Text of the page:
X3: The Best Stand?

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With X-Men 3: The Last Stand having opened in theatres worldwide this week, hopes and fears of mutant aficionados around the globe became true. Many burning questions were finally answered at the only place where they could be: on the silver screen.


Whenever a sequel is released, moviegoers generally cross their fingers hoping that the newest addition to their beloved movie franchise won’t turn into Rocky V or Rambo III, even if Sylvester Stallone isn’t around to blow everyone and the audience to death. Because Sly wasn’t part of X-Men 3 and because I went to see Mission: Impossible 3 earlier this week—a film that outdid its predecessor and rivalled the quality of MI 1 before a terribly cliché ending dampened my good vibes—I had good hopes that The Last Stand would have the same positive effect on me as X2 had. So, when the theatre went dark, my fingers were firmly crossed; this was going to be a great addition to the X-franchise.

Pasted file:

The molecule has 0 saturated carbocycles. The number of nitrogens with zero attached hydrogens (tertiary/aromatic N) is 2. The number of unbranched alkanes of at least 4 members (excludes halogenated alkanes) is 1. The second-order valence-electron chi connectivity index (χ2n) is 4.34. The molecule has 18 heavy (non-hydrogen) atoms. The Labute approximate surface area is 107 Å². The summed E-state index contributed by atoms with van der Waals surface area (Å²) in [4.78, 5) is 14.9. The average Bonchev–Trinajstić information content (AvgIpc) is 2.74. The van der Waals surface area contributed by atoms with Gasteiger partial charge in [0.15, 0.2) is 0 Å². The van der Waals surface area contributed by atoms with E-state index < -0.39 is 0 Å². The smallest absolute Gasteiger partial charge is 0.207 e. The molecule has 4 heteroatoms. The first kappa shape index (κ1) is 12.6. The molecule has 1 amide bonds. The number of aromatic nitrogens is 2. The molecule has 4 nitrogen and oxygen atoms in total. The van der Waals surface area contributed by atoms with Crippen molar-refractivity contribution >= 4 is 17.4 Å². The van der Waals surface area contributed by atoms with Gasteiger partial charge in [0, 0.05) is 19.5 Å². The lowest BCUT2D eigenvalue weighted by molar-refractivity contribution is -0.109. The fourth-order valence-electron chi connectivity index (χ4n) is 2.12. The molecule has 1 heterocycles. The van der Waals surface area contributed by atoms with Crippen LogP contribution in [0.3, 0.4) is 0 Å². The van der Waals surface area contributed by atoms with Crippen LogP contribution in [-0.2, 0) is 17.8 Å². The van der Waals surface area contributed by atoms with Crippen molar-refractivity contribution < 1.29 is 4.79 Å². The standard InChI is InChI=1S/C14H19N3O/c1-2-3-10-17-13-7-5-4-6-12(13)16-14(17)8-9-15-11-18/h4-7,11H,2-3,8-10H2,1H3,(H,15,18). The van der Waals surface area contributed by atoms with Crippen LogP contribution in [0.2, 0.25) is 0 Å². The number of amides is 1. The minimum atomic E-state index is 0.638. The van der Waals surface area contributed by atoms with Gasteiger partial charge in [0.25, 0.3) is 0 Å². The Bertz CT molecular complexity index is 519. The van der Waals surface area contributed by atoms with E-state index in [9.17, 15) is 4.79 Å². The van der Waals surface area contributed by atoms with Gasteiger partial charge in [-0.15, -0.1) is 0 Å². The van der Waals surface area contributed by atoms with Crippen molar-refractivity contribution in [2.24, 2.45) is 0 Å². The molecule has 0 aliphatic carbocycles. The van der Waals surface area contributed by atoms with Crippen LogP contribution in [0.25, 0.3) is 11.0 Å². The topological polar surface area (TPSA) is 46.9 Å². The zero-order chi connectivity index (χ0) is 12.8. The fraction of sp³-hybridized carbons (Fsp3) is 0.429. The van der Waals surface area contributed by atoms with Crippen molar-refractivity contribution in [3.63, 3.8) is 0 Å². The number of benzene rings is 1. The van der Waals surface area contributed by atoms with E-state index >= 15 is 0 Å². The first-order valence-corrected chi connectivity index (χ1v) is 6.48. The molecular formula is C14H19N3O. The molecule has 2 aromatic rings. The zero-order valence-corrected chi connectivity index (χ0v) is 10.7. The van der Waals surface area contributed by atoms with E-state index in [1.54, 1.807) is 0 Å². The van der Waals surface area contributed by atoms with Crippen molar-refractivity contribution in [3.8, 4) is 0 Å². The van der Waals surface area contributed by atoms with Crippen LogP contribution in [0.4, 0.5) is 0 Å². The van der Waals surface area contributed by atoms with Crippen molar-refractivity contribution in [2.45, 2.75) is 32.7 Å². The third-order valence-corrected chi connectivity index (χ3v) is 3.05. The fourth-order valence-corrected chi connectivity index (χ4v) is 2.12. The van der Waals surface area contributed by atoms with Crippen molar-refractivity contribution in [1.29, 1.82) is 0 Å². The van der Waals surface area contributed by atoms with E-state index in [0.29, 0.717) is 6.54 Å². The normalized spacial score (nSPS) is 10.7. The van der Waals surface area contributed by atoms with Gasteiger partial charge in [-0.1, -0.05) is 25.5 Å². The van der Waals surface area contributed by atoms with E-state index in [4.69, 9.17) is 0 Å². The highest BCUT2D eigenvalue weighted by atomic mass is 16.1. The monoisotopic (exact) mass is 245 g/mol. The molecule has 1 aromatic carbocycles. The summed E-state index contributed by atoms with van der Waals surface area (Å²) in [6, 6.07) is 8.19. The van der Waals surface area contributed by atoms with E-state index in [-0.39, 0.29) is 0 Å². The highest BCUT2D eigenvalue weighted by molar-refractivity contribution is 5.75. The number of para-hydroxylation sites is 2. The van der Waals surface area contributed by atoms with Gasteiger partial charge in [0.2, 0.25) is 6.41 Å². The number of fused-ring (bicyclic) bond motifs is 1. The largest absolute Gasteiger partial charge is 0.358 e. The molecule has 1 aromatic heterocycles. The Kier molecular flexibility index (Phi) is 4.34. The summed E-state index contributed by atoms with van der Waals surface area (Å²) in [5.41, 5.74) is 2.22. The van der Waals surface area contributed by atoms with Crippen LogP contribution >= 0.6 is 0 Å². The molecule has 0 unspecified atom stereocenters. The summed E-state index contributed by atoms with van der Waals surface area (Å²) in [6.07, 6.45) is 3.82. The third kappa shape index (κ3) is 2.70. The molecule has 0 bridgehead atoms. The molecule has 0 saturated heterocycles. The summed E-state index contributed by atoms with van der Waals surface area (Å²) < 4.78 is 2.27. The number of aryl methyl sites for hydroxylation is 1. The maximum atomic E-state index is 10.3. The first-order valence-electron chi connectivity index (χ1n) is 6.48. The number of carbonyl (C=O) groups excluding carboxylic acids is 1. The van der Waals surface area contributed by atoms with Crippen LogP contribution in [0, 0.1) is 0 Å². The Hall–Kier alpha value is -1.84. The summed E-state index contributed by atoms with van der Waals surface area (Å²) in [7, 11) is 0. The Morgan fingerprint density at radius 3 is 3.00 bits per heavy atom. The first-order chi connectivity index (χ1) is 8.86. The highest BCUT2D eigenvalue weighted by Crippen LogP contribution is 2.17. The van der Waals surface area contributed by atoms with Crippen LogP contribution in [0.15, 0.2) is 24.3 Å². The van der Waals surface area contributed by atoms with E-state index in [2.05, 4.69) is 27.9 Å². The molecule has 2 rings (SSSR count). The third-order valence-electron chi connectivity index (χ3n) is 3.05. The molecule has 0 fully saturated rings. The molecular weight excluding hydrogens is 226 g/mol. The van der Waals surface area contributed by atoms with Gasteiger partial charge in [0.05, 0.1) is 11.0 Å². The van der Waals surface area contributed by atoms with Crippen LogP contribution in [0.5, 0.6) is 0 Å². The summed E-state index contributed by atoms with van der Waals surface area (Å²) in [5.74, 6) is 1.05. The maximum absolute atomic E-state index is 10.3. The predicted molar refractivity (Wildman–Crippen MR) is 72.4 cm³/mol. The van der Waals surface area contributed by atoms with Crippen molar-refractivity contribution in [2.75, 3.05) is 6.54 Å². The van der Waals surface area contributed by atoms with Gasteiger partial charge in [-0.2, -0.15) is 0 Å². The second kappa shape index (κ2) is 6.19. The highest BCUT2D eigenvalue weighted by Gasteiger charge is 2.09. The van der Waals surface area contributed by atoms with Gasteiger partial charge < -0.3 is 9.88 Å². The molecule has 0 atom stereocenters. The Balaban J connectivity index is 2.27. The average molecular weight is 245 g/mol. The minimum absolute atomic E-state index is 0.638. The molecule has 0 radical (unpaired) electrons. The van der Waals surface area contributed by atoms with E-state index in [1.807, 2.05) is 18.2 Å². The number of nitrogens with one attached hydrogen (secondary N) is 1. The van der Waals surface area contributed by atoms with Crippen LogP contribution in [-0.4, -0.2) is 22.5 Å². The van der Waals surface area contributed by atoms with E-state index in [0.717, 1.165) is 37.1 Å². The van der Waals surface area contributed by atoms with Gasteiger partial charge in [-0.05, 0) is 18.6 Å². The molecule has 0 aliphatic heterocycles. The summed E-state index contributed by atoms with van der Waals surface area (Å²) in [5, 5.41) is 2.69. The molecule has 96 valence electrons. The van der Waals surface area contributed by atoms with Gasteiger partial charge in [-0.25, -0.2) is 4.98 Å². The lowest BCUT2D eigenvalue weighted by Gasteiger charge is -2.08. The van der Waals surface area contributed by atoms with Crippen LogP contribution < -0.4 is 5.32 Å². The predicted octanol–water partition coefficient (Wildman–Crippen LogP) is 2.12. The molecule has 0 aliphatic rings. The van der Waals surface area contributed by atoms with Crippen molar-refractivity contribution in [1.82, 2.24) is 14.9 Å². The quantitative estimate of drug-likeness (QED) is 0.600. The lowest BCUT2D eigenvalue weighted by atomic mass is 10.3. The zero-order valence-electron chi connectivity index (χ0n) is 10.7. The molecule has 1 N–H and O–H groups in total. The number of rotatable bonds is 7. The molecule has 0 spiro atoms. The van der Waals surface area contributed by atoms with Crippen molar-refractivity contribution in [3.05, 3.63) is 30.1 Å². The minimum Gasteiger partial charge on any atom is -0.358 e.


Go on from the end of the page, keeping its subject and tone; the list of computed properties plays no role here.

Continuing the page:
Alas, once the credits rolled over the screen, there was only one thought crossing my mind: it wasn’t meant to be.

Yet, the one thing many people had feared would ruin the film before it was even released wasn’t the problem. Brett Ratner did a more than adequate job directing the film. Known as a young but solid ‘action’ filmmaker, the Rush Hour director lived up to his standards with aptly portrayed fight scenes and succeeding to convey enough emotion through the characters, even when their gloves were off. Indeed, when Scott finds Jean at Alkali Lake or when the hot redhead gets out of control and wants to hit it off with Logan in the school’s infirmary immediately after she’s regained consciousness, you feel like you’re part of the story.

Ratner faced all the naysayers out there who lashed out when he was named director and proved them wrong. Aside from two or three sequences that could’ve been shot better, he was a worthy successor to Bryan Singer. Too bad Ratner didn’t have all the same tools at his disposal Singer did. With great special effects and the return of a superstar ensemble cast, he had access to most, though his toolbox was missing the most important instrument: an excellent screenplay.